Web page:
A young star over 30 times more massive than the Sun could help us understand how the most extreme stars in the Universe are born.
In understanding war-related post-traumatic stress disorder, a person’s cultural and professional context is just as important as how they cope with witnessing wartime events, which could change the way mental health experts analyse, prevent and manage psychological injury from warfare.
We are more susceptible to infection at certain times of the day as our body clock affects the ability of viruses to replicate and spread between cells, suggests new research from the University of Cambridge. The findings, published today in the Proceedings of the National Academy of Sciences, may help explain why shift workers, whose body clocks are routinely disrupted, are more prone to health problems, including infections and chronic disease.
Men are two to three times more likely than women to be mentioned when it comes to discussing sport and sporting achievement, according to new research by language experts at Cambridge University Press.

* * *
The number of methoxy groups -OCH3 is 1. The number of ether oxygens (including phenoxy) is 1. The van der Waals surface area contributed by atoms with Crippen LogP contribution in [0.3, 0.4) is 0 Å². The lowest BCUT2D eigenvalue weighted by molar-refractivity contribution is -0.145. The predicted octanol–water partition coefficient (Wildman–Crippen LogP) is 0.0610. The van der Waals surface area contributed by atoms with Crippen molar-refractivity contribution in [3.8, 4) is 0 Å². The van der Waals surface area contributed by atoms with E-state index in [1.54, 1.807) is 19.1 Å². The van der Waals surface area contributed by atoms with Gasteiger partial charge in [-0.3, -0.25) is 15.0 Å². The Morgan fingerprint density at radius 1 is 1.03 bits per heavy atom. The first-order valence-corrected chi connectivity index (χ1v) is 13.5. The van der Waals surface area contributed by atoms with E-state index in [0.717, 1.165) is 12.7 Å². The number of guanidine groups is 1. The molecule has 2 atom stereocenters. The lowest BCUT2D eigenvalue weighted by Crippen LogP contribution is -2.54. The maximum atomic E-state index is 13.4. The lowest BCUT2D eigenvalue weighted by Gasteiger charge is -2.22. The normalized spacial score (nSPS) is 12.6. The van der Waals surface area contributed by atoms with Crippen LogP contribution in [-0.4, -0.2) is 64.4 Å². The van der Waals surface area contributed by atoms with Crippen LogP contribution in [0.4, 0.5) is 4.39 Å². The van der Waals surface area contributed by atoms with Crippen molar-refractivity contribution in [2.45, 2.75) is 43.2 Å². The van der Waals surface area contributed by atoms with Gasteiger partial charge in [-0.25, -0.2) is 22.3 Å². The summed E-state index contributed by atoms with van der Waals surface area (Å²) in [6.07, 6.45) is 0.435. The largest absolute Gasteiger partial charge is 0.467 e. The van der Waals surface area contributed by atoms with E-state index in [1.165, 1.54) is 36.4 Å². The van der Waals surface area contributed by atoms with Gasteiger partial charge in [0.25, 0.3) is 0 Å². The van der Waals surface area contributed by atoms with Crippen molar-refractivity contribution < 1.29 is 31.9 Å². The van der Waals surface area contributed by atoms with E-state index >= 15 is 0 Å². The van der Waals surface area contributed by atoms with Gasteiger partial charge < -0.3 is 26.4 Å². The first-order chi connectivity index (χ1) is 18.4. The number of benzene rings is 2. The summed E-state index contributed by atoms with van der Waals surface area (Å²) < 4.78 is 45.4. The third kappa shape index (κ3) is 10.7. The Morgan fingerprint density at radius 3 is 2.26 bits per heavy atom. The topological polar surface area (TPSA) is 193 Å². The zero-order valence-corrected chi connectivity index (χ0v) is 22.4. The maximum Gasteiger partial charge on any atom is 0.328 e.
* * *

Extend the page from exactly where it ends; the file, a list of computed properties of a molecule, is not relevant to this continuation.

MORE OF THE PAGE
Study of bee-manipulating plant virus reveals a “short-circuiting” of natural selection. Researchers suggest that replicating the scent caused by infection could encourage declining bee populations to pollinate crops – helping both bee and human food supplies.
A specific gene expression pattern maps out which parts of the brain are most vulnerable to Alzheimer’s disease, decades before symptoms appear, and helps define the molecular origins of the disease.
Using ancient DNA, researchers have created a unique picture of how a prehistoric migration route evolved over thousands of years – revealing that it could not have been used by the first people to enter the Americas, as traditionally thought.
The first study to look at the impact of the relationship with teachers on adolescent behaviour finds that a positive teacher-student relationship can be as effective as anti-bullying programmes at improving wellbeing in young people.
Researchers have built a record energy-efficient switch, which uses the interplay of electricity and a liquid form of light, in semiconductor microchips. The device could form the foundation of future signal processing and information technologies, making electronics even more efficient.
From middle-age, the brains of obese individuals display differences in white matter similar to those in lean individuals ten years their senior, according to new research led by the University of Cambridge. White matter is the tissue that connects areas of the brain and allows for information to be communicated between regions.